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Tuesday, April 25, 2017

Kali How-to

A few posts back I discussed a little torture session and painful semi-O I was treated to while wearing a spiked tube better known as a Kali's Teeth Bracelet or "KTB". After posting that little blurb a reader responded to me via e-mail rather than in the comment section asking about how I made my KTB. Since I am always willing to share "how-to's" I figured that maybe it would be helpful to do a post on it for you all, rather than just telling it to one person in private. So...............without further ado:

"How I made my own PVC KTB"

I started with a section of basic 1 1/4" O.D.  basic white PVC pipe obtainable at any decent hardware store. I bought enough to do two complete sections since making the hinge would require making two separate halves rather than trying to cut one section with a precise hinge. To get a better idea, here's a picture of my KTB open:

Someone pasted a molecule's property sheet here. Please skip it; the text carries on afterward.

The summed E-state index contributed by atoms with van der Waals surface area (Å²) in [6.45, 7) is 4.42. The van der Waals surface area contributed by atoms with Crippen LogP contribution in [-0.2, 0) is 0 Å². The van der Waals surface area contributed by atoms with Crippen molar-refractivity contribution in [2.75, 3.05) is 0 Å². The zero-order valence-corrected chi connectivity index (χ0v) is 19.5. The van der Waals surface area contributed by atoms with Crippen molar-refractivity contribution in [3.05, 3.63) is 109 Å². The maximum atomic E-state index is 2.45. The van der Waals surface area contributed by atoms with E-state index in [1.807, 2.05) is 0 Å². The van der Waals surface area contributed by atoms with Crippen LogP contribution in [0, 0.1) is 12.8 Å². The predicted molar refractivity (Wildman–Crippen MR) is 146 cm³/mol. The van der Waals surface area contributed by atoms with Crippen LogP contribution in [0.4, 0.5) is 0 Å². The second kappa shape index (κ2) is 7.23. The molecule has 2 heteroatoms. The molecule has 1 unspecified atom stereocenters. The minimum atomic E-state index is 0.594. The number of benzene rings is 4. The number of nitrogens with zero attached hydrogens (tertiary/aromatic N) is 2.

Here you can see what the design involves. Two exact halves with a simple hinge pivoting on a heavy gauge pin. The other pin shown is what holds the tube closed. 

I then cut a tab mimicking the hinge to act as the clasp. I simply glued the pieces to the outer edges of each half so that a tab would fit neatly in the waiting groove. The pin then slides through a drilled channel to secure it closed.

The spikes are made from the same white PVC stems you see marking lawns with those little flags after a commercial treatment. They are about a 9/64ths diameter. I drilled out holes in each half, cut and sharpened the rod into the 33 points seen here, and then just glued them in place. 

Once complete, I sanded everything and assembled it all, and finished it off with a coat of black paint to the exterior.......just to give it "a look".

To use it, I simply pull out the clasp pin, open the hinged tube, and close it around my soon-to-be tortured member. In order to do this however, I have to be at my absolute most relaxed and flaccid state.......or the tube will not close. Once shut, the pin is inserted either from one end or the other ......depending on what I will be doing and the rest is a matter of teasing followed by pain. (To see a few shots of what I am describing, the more curious among you can click here: KTB in action.)

All-in-all, the project requires patience and a minimum level of competence using tools. The design is very durable as evidenced by the number of years this KTB has been in use. The most it has required is an occasional paint touch-up as scratches appear.

So, if you feel like a rainy day project.......give this one a go. 

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